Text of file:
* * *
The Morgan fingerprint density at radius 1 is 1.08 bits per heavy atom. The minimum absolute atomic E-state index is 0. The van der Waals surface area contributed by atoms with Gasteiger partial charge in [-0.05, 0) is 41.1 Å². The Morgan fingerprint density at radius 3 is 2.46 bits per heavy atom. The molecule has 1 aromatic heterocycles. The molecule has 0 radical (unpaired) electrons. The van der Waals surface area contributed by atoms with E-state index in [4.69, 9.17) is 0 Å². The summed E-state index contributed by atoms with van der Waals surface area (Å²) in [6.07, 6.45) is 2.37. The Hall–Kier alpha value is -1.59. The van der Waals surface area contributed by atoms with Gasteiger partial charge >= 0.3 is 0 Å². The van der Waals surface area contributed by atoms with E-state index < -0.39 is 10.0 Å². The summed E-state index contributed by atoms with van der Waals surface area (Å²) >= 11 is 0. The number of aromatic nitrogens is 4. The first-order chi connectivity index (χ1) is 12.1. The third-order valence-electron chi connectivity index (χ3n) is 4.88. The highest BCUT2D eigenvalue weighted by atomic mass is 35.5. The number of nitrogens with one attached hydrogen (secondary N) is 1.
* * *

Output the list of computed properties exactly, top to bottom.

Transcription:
The Morgan fingerprint density at radius 1 is 1.08 bits per heavy atom. The minimum absolute atomic E-state index is 0. The van der Waals surface area contributed by atoms with Gasteiger partial charge in [-0.05, 0) is 41.1 Å². The Morgan fingerprint density at radius 3 is 2.46 bits per heavy atom. The molecule has 1 aromatic heterocycles. The molecule has 0 radical (unpaired) electrons. The van der Waals surface area contributed by atoms with E-state index in [4.69, 9.17) is 0 Å². The summed E-state index contributed by atoms with van der Waals surface area (Å²) in [6.07, 6.45) is 2.37. The Hall–Kier alpha value is -1.59. The van der Waals surface area contributed by atoms with Gasteiger partial charge >= 0.3 is 0 Å². The van der Waals surface area contributed by atoms with E-state index < -0.39 is 10.0 Å². The summed E-state index contributed by atoms with van der Waals surface area (Å²) >= 11 is 0. The number of aromatic nitrogens is 4. The first-order chi connectivity index (χ1) is 12.1. The third-order valence-electron chi connectivity index (χ3n) is 4.88. The highest BCUT2D eigenvalue weighted by atomic mass is 35.5. The number of nitrogens with one attached hydrogen (secondary N) is 1.